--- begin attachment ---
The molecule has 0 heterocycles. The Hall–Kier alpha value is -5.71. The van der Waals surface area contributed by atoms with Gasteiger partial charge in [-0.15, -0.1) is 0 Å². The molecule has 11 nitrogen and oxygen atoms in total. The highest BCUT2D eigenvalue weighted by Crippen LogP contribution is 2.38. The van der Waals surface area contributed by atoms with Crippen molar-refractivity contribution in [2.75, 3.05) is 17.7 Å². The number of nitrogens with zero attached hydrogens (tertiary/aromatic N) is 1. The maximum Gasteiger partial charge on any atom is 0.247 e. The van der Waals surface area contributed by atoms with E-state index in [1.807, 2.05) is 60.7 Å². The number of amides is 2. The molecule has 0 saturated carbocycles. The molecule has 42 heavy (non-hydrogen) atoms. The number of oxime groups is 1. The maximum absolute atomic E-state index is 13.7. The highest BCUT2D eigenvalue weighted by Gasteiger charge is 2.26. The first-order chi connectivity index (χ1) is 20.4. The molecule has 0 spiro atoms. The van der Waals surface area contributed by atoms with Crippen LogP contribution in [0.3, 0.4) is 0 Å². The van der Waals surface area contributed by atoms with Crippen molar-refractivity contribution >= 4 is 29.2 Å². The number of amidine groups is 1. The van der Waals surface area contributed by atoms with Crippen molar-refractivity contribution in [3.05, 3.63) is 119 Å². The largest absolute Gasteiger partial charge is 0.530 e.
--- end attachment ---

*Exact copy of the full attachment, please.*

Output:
The molecule has 0 heterocycles. The Hall–Kier alpha value is -5.71. The van der Waals surface area contributed by atoms with Gasteiger partial charge in [-0.15, -0.1) is 0 Å². The molecule has 11 nitrogen and oxygen atoms in total. The highest BCUT2D eigenvalue weighted by Crippen LogP contribution is 2.38. The van der Waals surface area contributed by atoms with Crippen molar-refractivity contribution in [2.75, 3.05) is 17.7 Å². The number of nitrogens with zero attached hydrogens (tertiary/aromatic N) is 1. The maximum Gasteiger partial charge on any atom is 0.247 e. The van der Waals surface area contributed by atoms with E-state index in [1.807, 2.05) is 60.7 Å². The number of amides is 2. The molecule has 0 saturated carbocycles. The molecule has 42 heavy (non-hydrogen) atoms. The number of oxime groups is 1. The maximum absolute atomic E-state index is 13.7. The highest BCUT2D eigenvalue weighted by Gasteiger charge is 2.26. The first-order chi connectivity index (χ1) is 20.4. The molecule has 0 spiro atoms. The van der Waals surface area contributed by atoms with Crippen LogP contribution in [0.3, 0.4) is 0 Å². The van der Waals surface area contributed by atoms with Crippen molar-refractivity contribution >= 4 is 29.2 Å². The number of amidine groups is 1. The van der Waals surface area contributed by atoms with Crippen molar-refractivity contribution in [3.05, 3.63) is 119 Å². The largest absolute Gasteiger partial charge is 0.530 e.